This is my final post about holiday gift giving ideas. I know we are passed the holidays, but I think it is important to finish it. This post is going to focus on the idea of giving homemade body care products to friends and family.
Much like the treats and the hand made textile gifts, these products also need to fit the trifecta. Time, money, effort/skill. If you are lacking in one, do everyone a favor and just buy the stuff to give.
Effort/skill. I love making my own body products. Yesterday I made a hair mask out of an egg, some coconut oil, and some lemon juice. My hair feels really nice and I noticed a distinct shine I didn’t have before. I cannot, however, give this as a gift. Eesh, what a disaster. When giving homemade body products you have to know what you are capable of and if it is feasible to do.
Pretty good staples for gift giving would be soap, a salt or sugar scrub, soaks or bath bombs, lip balm, and body butters made of only oils. Note how lotions, masks, and hair products are not listed. Unless you have your own line of products that you have developed and tested, it is unlikely that whatever you make is going to be shelf stable long enough for your gift recipient to use it. The reason being is the ingredients used. Making lotion requires the mixture of water and oil in specific blends to make an emulsion. This is great to practice with and use on yourself, as these homemade blends are usually stable for about two weeks before they spoil. Maybe a bit longer if stored in the inconvenient refrigerator. Who doesn’t want stroll to the kitchen naked to put on frigid lotion after a warm, lovely shower? Bacteria usually contaminate lotions, and they grow well in the oil/water mixture, which make them spoil. Body butters, on the other hand, are made with only oils. These do not promote the growth of bacteria as rapidly as lotion does. This is the same for soap, which after the chemical reaction of saponification, also eliminates water. Lip balms are usually oil. Bath bombs and soaks are made with dry ingredients and left to dry. Sugar and salt scrubs are just mixtures of soap and sugar or salt. All of these are shelf stable for a very long time. So, if in doubt, don’t make it.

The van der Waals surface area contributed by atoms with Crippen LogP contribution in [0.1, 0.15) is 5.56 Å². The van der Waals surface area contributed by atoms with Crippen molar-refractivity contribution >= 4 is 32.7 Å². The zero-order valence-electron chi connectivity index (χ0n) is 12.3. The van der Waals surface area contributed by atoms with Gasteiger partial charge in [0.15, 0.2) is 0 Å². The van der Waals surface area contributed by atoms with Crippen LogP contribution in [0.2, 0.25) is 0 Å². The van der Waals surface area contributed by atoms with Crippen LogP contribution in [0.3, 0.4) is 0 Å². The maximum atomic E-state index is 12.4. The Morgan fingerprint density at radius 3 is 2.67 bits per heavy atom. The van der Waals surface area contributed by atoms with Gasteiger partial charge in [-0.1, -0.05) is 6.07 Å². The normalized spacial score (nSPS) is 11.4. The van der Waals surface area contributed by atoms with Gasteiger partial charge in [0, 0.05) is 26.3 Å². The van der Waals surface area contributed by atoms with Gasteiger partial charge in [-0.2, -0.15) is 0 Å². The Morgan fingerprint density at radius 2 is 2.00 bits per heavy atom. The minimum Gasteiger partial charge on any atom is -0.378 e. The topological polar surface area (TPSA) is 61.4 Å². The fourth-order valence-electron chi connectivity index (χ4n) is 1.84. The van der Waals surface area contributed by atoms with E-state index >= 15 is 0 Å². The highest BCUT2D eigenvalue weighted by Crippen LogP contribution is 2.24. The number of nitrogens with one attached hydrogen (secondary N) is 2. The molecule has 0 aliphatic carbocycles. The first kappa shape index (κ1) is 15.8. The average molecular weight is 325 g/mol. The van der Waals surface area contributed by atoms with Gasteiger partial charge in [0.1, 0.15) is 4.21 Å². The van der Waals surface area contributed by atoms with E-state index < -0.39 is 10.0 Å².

Time. A bar of soap needs to cure for up to six weeks. Did you know that? Make sure you have ample time to make the products you want. Much like making your own chocolates, or crocheting everyone scarves, it can take an extraordinary amount of time to craft quality products you would be proud to give as gifts. On top of this, if you want to customize, you will have to take that into account when preparing each batch. You will quickly find yourself spending a large amount of time figuring out how to make x number of bath bombs with this fragrance or that without having to make six large batches. Basically time and planning go hand in hand.
Money. This is going to be your biggest blockade, I promise. Body products claim to be pennies on the dollar, and they can be. However, the initial cost is no joke. I good soap mold for making a block is anywhere between $10-50. Quality essential oils and fragrances can be expensive as well. The cost savings comes in when you buy in bulk, not just the little you need to make 2lbs of soap. It took me several hundred dollars, over a period of time, to accumulate the supplies and stock I have now to make what I want, while only replenishing ingredients as I need them. Just be aware when you start this project.
I would love to hear about your successes or failures at giving homemade bath products. Let me know in the comments. Until next time!